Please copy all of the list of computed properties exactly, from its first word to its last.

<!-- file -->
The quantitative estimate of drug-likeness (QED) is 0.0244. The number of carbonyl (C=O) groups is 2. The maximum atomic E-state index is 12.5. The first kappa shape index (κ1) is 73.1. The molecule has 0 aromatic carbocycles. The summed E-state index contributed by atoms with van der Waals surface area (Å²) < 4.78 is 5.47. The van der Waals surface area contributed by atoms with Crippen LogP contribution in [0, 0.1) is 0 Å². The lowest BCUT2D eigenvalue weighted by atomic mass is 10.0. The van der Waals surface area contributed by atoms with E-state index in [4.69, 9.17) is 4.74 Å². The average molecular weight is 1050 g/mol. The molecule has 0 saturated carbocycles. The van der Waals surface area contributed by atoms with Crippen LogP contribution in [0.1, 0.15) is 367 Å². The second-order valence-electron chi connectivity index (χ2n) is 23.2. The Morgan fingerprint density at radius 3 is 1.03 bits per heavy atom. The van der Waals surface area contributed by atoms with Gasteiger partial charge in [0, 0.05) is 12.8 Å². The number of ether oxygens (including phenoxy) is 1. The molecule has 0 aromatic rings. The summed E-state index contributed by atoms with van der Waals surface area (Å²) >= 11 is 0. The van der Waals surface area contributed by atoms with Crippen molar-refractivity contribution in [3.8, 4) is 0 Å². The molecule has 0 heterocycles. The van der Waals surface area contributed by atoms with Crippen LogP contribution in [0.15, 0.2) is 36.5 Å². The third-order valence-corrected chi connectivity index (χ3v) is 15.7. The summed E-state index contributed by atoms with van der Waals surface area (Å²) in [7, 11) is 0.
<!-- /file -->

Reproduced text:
The quantitative estimate of drug-likeness (QED) is 0.0244. The number of carbonyl (C=O) groups is 2. The maximum atomic E-state index is 12.5. The first kappa shape index (κ1) is 73.1. The molecule has 0 aromatic carbocycles. The summed E-state index contributed by atoms with van der Waals surface area (Å²) < 4.78 is 5.47. The van der Waals surface area contributed by atoms with Crippen LogP contribution in [0, 0.1) is 0 Å². The lowest BCUT2D eigenvalue weighted by atomic mass is 10.0. The van der Waals surface area contributed by atoms with E-state index in [4.69, 9.17) is 4.74 Å². The average molecular weight is 1050 g/mol. The molecule has 0 saturated carbocycles. The van der Waals surface area contributed by atoms with Crippen LogP contribution in [0.1, 0.15) is 367 Å². The second-order valence-electron chi connectivity index (χ2n) is 23.2. The Morgan fingerprint density at radius 3 is 1.03 bits per heavy atom. The van der Waals surface area contributed by atoms with Gasteiger partial charge in [0, 0.05) is 12.8 Å². The number of ether oxygens (including phenoxy) is 1. The molecule has 0 aromatic rings. The summed E-state index contributed by atoms with van der Waals surface area (Å²) >= 11 is 0. The van der Waals surface area contributed by atoms with Crippen molar-refractivity contribution in [3.8, 4) is 0 Å². The molecule has 0 heterocycles. The van der Waals surface area contributed by atoms with Crippen LogP contribution in [0.15, 0.2) is 36.5 Å². The third-order valence-corrected chi connectivity index (χ3v) is 15.7. The summed E-state index contributed by atoms with van der Waals surface area (Å²) in [7, 11) is 0.